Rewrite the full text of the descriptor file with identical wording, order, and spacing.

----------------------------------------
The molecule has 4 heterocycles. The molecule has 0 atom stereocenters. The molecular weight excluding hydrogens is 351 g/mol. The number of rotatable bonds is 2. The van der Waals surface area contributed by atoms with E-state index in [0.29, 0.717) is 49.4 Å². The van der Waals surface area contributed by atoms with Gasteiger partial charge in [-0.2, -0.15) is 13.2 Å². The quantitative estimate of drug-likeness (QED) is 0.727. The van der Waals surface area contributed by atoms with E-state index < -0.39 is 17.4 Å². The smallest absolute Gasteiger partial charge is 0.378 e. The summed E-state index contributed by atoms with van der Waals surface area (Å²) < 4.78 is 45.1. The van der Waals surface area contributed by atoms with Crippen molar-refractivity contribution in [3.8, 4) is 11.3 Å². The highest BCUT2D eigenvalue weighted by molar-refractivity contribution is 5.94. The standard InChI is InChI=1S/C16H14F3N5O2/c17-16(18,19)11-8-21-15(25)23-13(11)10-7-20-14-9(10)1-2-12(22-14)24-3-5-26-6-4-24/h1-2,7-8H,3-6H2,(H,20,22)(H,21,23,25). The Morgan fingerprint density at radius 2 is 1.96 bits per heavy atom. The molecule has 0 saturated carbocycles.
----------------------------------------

The molecule has 4 heterocycles. The molecule has 0 atom stereocenters. The molecular weight excluding hydrogens is 351 g/mol. The number of rotatable bonds is 2. The van der Waals surface area contributed by atoms with E-state index in [0.29, 0.717) is 49.4 Å². The van der Waals surface area contributed by atoms with Gasteiger partial charge in [-0.2, -0.15) is 13.2 Å². The quantitative estimate of drug-likeness (QED) is 0.727. The van der Waals surface area contributed by atoms with E-state index < -0.39 is 17.4 Å². The smallest absolute Gasteiger partial charge is 0.378 e. The summed E-state index contributed by atoms with van der Waals surface area (Å²) < 4.78 is 45.1. The van der Waals surface area contributed by atoms with Crippen molar-refractivity contribution in [3.8, 4) is 11.3 Å². The highest BCUT2D eigenvalue weighted by molar-refractivity contribution is 5.94. The standard InChI is InChI=1S/C16H14F3N5O2/c17-16(18,19)11-8-21-15(25)23-13(11)10-7-20-14-9(10)1-2-12(22-14)24-3-5-26-6-4-24/h1-2,7-8H,3-6H2,(H,20,22)(H,21,23,25). The Morgan fingerprint density at radius 2 is 1.96 bits per heavy atom. The molecule has 0 saturated carbocycles.